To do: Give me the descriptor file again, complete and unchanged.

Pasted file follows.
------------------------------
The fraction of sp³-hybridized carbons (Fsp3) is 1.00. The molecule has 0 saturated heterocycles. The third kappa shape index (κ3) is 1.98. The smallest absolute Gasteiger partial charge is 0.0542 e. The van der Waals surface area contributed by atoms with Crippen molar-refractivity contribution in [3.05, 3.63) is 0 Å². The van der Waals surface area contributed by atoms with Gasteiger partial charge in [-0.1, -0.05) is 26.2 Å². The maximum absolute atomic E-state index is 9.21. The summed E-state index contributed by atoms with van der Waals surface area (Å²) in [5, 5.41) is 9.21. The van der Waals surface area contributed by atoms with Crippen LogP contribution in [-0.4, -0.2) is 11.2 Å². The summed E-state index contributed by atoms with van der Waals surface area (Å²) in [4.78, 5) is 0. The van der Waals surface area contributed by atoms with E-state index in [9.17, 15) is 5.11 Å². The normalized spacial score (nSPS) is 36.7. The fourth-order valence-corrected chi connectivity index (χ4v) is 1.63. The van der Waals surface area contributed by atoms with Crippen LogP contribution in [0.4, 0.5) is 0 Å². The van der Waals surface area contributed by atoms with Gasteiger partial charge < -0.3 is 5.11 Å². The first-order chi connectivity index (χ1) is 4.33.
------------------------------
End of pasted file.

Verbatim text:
The fraction of sp³-hybridized carbons (Fsp3) is 1.00. The molecule has 0 saturated heterocycles. The third kappa shape index (κ3) is 1.98. The smallest absolute Gasteiger partial charge is 0.0542 e. The van der Waals surface area contributed by atoms with Crippen molar-refractivity contribution in [3.05, 3.63) is 0 Å². The van der Waals surface area contributed by atoms with Gasteiger partial charge in [-0.1, -0.05) is 26.2 Å². The maximum absolute atomic E-state index is 9.21. The summed E-state index contributed by atoms with van der Waals surface area (Å²) in [5, 5.41) is 9.21. The van der Waals surface area contributed by atoms with Crippen LogP contribution in [-0.4, -0.2) is 11.2 Å². The summed E-state index contributed by atoms with van der Waals surface area (Å²) in [4.78, 5) is 0. The van der Waals surface area contributed by atoms with E-state index in [9.17, 15) is 5.11 Å². The normalized spacial score (nSPS) is 36.7. The fourth-order valence-corrected chi connectivity index (χ4v) is 1.63. The van der Waals surface area contributed by atoms with Crippen LogP contribution in [0.4, 0.5) is 0 Å². The van der Waals surface area contributed by atoms with Gasteiger partial charge < -0.3 is 5.11 Å². The first-order chi connectivity index (χ1) is 4.33.